Climate jargon: (in progress)

Here’s a list of technical terms related to the climate crisis! They might be of use when referring to Scott’s article on the IPCC report! Let us know if there are other terms you’d like to be defined!

Overton window –Here’s a quick video explaining the idea!

First developed in the mid-1990s, the Overton Window is a model for understanding how social norms change throughout time and affect politics and can be defined as “the range of ideas the public is willing to consider and accept”. [1] The concept is rooted in the idea that politicians are likely to only support policy ideas that are already commonly accepted in society.

Policies that aren’t publicly accepted lie outside the Overton window and politicians risk losing support for supporting these ideas. It’s essentially the idea that things that are normalised in society can be publicly supported by politicians without them risking losing public support, and so politicians are limited in the ideas they can publicly endorse. [2]

However, the range of the window shifts throughout time as it’s dependent on changes in social thought and norms. Due to risking losing electoral support, politicians are unlikely to champion ideas that lie outside this window, and as such, a key part of social reform movements is shifting or expanding the Overton window to make progress.

The idea also implies that politicians are, in fact, more influenced by the people than we think – it is up to us to determine what is ‘normalised’ and can therefore be politically endorsed. This is hopeful for social movements in a sense – to convince politicians to support a cause, it is perhaps more important that society at large supports the idea, rather than politicians themselves. [2]

Anthropogenic climate change – “Anthropogenic” means “of, relating to, or resulting from the influence of human beings on nature.” [3]

In the case of climate change, anthropogenic means climate change that is caused by humans, through our production of greenhouse gases. A commonly used argument against climate change is that the heating we’re experiencing now is a normal process and part of the Earth’s natural cycle.

The term anthropogenic distinguishes that the current heating we see is statistically influenced by human activities, particularly since the start of the industrial revolution in the mid-eighteenth century, and emissions associated with an increasingly industrialised world, as illustrated by the graph above.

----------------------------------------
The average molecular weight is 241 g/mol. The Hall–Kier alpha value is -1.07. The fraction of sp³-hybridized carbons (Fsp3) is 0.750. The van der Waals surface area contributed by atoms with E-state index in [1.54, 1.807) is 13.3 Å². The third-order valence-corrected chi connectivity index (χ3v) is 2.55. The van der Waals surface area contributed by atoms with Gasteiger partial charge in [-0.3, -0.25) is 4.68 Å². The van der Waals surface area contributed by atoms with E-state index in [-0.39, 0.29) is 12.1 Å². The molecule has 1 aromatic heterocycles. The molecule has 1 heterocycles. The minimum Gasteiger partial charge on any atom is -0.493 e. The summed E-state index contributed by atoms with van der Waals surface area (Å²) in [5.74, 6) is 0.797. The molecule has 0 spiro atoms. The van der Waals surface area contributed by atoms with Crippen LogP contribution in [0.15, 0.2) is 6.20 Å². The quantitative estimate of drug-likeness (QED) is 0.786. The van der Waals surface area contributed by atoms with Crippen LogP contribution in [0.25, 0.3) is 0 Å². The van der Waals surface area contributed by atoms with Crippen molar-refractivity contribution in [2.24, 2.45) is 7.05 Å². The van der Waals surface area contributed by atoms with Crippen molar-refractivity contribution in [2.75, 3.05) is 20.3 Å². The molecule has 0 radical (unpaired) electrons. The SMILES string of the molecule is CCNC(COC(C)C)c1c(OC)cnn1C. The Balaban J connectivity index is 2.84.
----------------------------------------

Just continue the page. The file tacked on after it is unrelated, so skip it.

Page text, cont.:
The natural ups and downs are tiny in comparison to the huge increase at the end of the graph – this is caused by humans. [Learn more with these sources! 4, 5, 6]

Industrialised countries and colonial histories – these are relevant considerations in the discourse around the climate crisis as industrialisation contributes to increased greenhouse gas emissions. Countries that emit the most CO2 tend to be developed or developing countries. [Learn more here: 7, 8]

Global south – Rather than a division along the equator, the term global south refers to the line dividing the richer and poorer countries, with poorer countries being part of the Global South. [9] The term is preferred over ‘developed’ vs ‘developing’ as it focuses more on “geopolitical relations of power” than development or cultural difference. [10] It is relevant in climate discourse as these countries are currently experiencing, and will experience worse effects of climate change, sooner.

Carbon budget – a carbon budget is the cumulative amount of CO2 emissions allowed over a period of time to keep within a certain temperature threshold. [11] Going over this threshold would mean going over the temperature threshold (that has been reached by scientific processes.) The UK government states the carbon budget “places a restriction on the total amount of greenhouse gases the UK can emit over a 5 year period.” The UK’s carbon budget is legally binding. [12]

Tipping points – tipping points are feedback mechanisms within the climate, that if crossed, can trigger runaway climate change. For example, the melting of ice at the poles, as if these melt, they can no longer reflect heat away from the earth, and instead become dark water, which absorbs more heat and therefore triggers more heating. [13, 14] Imagine the point a ball will roll down a hill – that’s sort of like a tipping point – once it starts rolling, it’s very hard to stop.

















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